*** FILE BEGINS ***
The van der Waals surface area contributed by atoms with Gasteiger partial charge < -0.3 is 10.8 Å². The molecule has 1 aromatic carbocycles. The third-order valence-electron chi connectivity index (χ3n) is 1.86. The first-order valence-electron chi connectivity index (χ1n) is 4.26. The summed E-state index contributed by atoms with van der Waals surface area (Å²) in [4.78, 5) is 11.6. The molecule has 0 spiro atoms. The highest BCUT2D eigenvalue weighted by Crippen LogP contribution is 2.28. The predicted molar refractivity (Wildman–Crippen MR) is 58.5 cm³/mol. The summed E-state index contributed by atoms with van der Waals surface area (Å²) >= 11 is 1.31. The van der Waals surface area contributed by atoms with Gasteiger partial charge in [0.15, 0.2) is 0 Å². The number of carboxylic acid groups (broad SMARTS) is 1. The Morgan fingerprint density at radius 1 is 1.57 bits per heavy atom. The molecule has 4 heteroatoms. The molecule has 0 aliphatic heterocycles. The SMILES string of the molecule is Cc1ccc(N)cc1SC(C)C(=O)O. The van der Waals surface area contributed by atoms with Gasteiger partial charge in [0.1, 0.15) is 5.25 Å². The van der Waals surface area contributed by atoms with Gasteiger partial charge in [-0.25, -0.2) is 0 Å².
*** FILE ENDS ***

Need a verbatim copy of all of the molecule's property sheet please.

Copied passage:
The van der Waals surface area contributed by atoms with Gasteiger partial charge < -0.3 is 10.8 Å². The molecule has 1 aromatic carbocycles. The third-order valence-electron chi connectivity index (χ3n) is 1.86. The first-order valence-electron chi connectivity index (χ1n) is 4.26. The summed E-state index contributed by atoms with van der Waals surface area (Å²) in [4.78, 5) is 11.6. The molecule has 0 spiro atoms. The highest BCUT2D eigenvalue weighted by Crippen LogP contribution is 2.28. The predicted molar refractivity (Wildman–Crippen MR) is 58.5 cm³/mol. The summed E-state index contributed by atoms with van der Waals surface area (Å²) >= 11 is 1.31. The van der Waals surface area contributed by atoms with Gasteiger partial charge in [0.15, 0.2) is 0 Å². The number of carboxylic acid groups (broad SMARTS) is 1. The Morgan fingerprint density at radius 1 is 1.57 bits per heavy atom. The molecule has 4 heteroatoms. The molecule has 0 aliphatic heterocycles. The SMILES string of the molecule is Cc1ccc(N)cc1SC(C)C(=O)O. The van der Waals surface area contributed by atoms with Gasteiger partial charge in [0.1, 0.15) is 5.25 Å². The van der Waals surface area contributed by atoms with Gasteiger partial charge in [-0.25, -0.2) is 0 Å².